NNUp 0:56:54 0:56:54
BCUp 0:42:53 1:39:47
AFUp 0:50:40 2:30:27
Summit 1:16:57 3:47:25
AFDn 0:44:46 4:32:11
BCDn 0:47:20 5:19:31
NNDn 0:30:38 5:50:10
Finish 0:53:15 6:43:25
The first column of numbers is the time elapsed since the last time check, and the second column is the cumulative time elapsed in the race. The splits are from No Name (NN), Barr Camp (BC), and A-Frame (AF, which is at timberline).
To give you a sense of what these numbers mean, here are the splits from Dave Mackey, one of the world’s elite ultra runners who is listed as 42 years old (same as me), and who finished 6th overall:
NNUp 0:44:33 0:44:33
BCUp 0:32:41 1:17:14
AFUp 0:33:40 1:50:54
Summit 0:46:40 2:37:34
AFDn 0:22:52 3:00:27
BCDn 0:16:54 3:17:22
NNDn 0:20:46 3:38:08
Finish 0:23:51 4:01:59
You’ll immediately notice that Mackey’s times are much faster. That’s not too surprising. The interesting thing is that for some of the splits, his times are better to a much larger degree than for other splits. There are a ton of racing lessons buried in here, just waiting to be extracted and used for future races. Obviously the two big ones are that I need to run uphill faster, and I need to run downhill faster. Duh. But let’s look more closely for some more helpful, more specific lessons.
I think these splits say two big things. I need to get faster at high altitudes, and the downhill is killing me. Comparing my times up to AF and the summit with those of Mackey (way ahead) and with many of the runners that had similar times as me up to NN and BC, I pretty clearly slowed down relative to the field above Barr Camp. Of course, it might just be that I went out too hard up to NN and BC. While that’s certainly possible, that doesn’t fit with how I felt on the course. I don’t think it’s just a matter of endurance, either, since I’d been doing plenty of four-hour runs and I’d be surprised if I just ran out of gas two hours in. I’m convinced that the ticket to getting a really good time (a subjective thing, I know) in the ascent or the marathon is being fit enough to actually run the trail above the A-Frame to the summit. If I can manage to do that, my ascent time will drop like a stone.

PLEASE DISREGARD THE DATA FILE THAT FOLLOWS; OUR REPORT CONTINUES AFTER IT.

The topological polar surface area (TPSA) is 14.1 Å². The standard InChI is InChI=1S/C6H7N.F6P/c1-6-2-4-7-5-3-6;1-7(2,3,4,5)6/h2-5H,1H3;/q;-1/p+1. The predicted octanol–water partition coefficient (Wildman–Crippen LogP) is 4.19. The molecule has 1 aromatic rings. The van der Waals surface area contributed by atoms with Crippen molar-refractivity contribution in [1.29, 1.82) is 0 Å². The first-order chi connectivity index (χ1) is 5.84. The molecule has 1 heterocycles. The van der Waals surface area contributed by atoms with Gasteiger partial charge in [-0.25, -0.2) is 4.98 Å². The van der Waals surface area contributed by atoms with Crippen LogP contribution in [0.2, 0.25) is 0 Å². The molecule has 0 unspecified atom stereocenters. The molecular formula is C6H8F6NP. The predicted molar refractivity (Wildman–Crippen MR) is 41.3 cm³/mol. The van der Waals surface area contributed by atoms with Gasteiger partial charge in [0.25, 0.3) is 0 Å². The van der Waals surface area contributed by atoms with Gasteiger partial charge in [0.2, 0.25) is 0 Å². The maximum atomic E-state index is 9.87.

But the downhill is really where I have the most low-hanging fruit to pluck. Run down, instead of hobble; avoid the 15-minute spell in the chair doubled over at Barr Camp, and I could take an hour off of my descent time without getting any fitter or stronger. Earlier this summer I ran down from the summit with my dog in two hours. My challenge is to feel good enough to get down in at most 2 hours during the race. It’s a doable goal, but I think it’ll take a lot more specific training than what I did this summer. Instead of one trip down from the summit I’d like to do at least 5 or 6. First, run, then think about running downhill faster.
Descending Barr Trail between the A-Frame and Barr Camp with Pele on a training run
I suspect I’m also making technical errors on downhills generally, because why else would I be suffering from such bad blisters? For this race I wore two socks on each foot, and they helped a lot (my heel blisters didn’t get any worse). So that’s a lesson learned. How to prevent ball-of-foot blisters, though, is probably in part a matter of running technique and form. I’m probably leaning back and heel striking too much. There is a strong argument for working with a coach for a few sessions to improve my technique.
Anyway, a big thank you to all the aid station volunteers (and especially those at Barr Camp!) for keeping all of us going on race day. Hopefully I’ll be able to do this race again next year with another season of training under my belt, and do it under 6 hours. Then next year, under 5. Then next year, under 4. Then next year…. OK, yeah, not so much.